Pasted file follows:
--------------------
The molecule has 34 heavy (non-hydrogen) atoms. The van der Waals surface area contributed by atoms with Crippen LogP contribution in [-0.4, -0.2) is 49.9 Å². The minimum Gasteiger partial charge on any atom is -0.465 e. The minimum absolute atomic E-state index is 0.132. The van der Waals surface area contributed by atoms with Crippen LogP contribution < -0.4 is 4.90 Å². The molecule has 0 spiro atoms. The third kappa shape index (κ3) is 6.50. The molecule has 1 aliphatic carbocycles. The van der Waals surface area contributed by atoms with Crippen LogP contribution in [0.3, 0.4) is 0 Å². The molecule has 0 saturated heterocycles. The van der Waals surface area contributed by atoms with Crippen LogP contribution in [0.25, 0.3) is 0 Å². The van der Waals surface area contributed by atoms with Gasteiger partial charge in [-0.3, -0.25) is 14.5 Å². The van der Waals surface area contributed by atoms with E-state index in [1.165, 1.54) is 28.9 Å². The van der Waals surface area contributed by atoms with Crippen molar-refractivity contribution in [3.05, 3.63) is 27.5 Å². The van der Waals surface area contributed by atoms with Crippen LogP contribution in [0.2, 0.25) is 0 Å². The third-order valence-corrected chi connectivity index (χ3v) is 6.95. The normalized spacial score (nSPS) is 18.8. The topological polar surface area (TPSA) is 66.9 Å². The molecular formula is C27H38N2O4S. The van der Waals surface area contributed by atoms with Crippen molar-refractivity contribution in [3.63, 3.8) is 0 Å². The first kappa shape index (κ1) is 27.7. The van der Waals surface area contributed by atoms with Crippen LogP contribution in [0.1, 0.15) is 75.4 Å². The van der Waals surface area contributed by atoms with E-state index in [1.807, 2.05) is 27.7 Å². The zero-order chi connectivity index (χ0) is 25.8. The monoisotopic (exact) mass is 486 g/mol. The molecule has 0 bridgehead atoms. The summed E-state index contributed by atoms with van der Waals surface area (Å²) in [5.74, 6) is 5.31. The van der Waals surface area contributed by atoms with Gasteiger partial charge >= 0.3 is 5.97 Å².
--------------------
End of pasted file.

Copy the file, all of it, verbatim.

The molecule has 34 heavy (non-hydrogen) atoms. The van der Waals surface area contributed by atoms with Crippen LogP contribution in [-0.4, -0.2) is 49.9 Å². The minimum Gasteiger partial charge on any atom is -0.465 e. The minimum absolute atomic E-state index is 0.132. The van der Waals surface area contributed by atoms with Crippen LogP contribution < -0.4 is 4.90 Å². The molecule has 0 spiro atoms. The third kappa shape index (κ3) is 6.50. The molecule has 1 aliphatic carbocycles. The van der Waals surface area contributed by atoms with Crippen LogP contribution in [0.3, 0.4) is 0 Å². The molecule has 0 saturated heterocycles. The van der Waals surface area contributed by atoms with Crippen LogP contribution in [0.25, 0.3) is 0 Å². The van der Waals surface area contributed by atoms with Gasteiger partial charge in [-0.3, -0.25) is 14.5 Å². The van der Waals surface area contributed by atoms with E-state index in [1.165, 1.54) is 28.9 Å². The van der Waals surface area contributed by atoms with Crippen molar-refractivity contribution in [3.05, 3.63) is 27.5 Å². The van der Waals surface area contributed by atoms with Crippen LogP contribution in [0.2, 0.25) is 0 Å². The third-order valence-corrected chi connectivity index (χ3v) is 6.95. The normalized spacial score (nSPS) is 18.8. The topological polar surface area (TPSA) is 66.9 Å². The molecular formula is C27H38N2O4S. The van der Waals surface area contributed by atoms with Crippen molar-refractivity contribution in [3.63, 3.8) is 0 Å². The first kappa shape index (κ1) is 27.7. The van der Waals surface area contributed by atoms with Crippen LogP contribution in [0.1, 0.15) is 75.4 Å². The van der Waals surface area contributed by atoms with E-state index in [1.807, 2.05) is 27.7 Å². The zero-order chi connectivity index (χ0) is 25.8. The monoisotopic (exact) mass is 486 g/mol. The molecule has 0 bridgehead atoms. The summed E-state index contributed by atoms with van der Waals surface area (Å²) in [5.74, 6) is 5.31. The van der Waals surface area contributed by atoms with Gasteiger partial charge >= 0.3 is 5.97 Å².